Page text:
As Al Jazeera English turns eight years old next week, it has developed from a TV channel to a media organisation with a multiplatform offering ranging from written news to interactives.
Al Anstey, managing director of Al Jazeera English (AJE), told Journalism.co.uk the outlet uses interactives as a way to offer its audience a fuller picture.
"You can go into a story through interactives, you can navigate through it yourself and therefore engage with that story.
"It's an amazing technical tool, and through the interactives we complement the coverage on all the other platforms and the coverage on TV," he said, "so that you can go deeper and you can get a bit more involved in that story."
Telling stories built with people at the centre instead of policy, for example, is one of the core focuses of Al Jazeera, and interactives offer a way for the audience to "live and breathe the human story".
Al Jazeera's digital team was commended at the Online Media Awards this year for its use of interactives, and launched a newsgame in September enabling people to find out more about illegal fishing in Sierra Leone by taking the role of a journalist investigating the trade.
Anstey said Al Jazeera will be "evolving and progressing" its interactives firstly because of the need to keep up with and use new technologies.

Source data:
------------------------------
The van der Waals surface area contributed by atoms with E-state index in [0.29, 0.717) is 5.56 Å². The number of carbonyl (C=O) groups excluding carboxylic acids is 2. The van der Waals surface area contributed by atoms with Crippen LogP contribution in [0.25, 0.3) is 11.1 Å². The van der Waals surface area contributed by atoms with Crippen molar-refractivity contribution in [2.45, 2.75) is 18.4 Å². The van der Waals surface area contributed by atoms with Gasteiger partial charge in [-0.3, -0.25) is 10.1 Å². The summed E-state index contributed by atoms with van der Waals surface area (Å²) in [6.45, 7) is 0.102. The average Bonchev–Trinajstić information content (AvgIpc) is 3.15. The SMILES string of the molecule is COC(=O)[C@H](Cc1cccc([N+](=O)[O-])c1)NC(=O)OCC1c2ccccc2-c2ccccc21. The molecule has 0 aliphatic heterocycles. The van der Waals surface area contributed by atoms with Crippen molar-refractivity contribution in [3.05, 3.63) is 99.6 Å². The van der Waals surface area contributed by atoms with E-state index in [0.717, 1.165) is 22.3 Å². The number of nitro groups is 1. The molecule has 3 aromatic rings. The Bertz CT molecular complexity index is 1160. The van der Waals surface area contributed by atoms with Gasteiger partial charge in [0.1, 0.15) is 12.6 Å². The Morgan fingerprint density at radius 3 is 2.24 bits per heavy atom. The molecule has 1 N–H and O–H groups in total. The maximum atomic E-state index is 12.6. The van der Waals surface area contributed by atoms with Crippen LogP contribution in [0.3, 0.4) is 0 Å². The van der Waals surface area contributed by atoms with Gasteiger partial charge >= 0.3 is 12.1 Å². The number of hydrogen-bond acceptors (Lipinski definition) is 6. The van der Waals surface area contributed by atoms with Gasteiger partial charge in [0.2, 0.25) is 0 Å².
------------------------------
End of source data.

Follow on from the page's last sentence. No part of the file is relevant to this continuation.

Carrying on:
"We need to be ahead of the game ideally, but certainly up with the game of technology," he said, "in order to know what we as journalists can do to best leverage it."
Interactive: Countries countering ISIL, screenshot from AlJazeera.com
Another reason why interactives have become an important element in AJE's digital storytelling is their role in the process of 'convergence', he said.
Convergence is a strategy Al Jazeera has adopted to avoid wasting content that did not make the final cut for news packages.
Anstey told Journalism.co.uk this material that "doesn't necessarily see the light of day" can be tailored for different platforms and channels such as smartphones or tablets.
Before convergence, he said, some content may have fallen through the cracks, including raw footage and expert interviews.
"Whether it would be more about the person that's at the centre of that story, the human story," he said, "all of that content is increasingly being made available through our multiplatform delivery."
Making converge work in the newsroom required not only a change of mindset, but also of structure.
Anstey said AJE no longer has TV producers for example, but 'digital producers' or simply 'producers' as they are responsible for content to be delivered both on TV and digital platforms.
As such, AJE's competitors are now "other information providers out there in the world".
He said AJE is looking at how organisations such as BuzzFeed, Vice and Twitter are managing information.
"And we need to constantly learn, all of us together including those organisations, how to best leverage technology so that we are providing information with integrity in the best way possible," he said.
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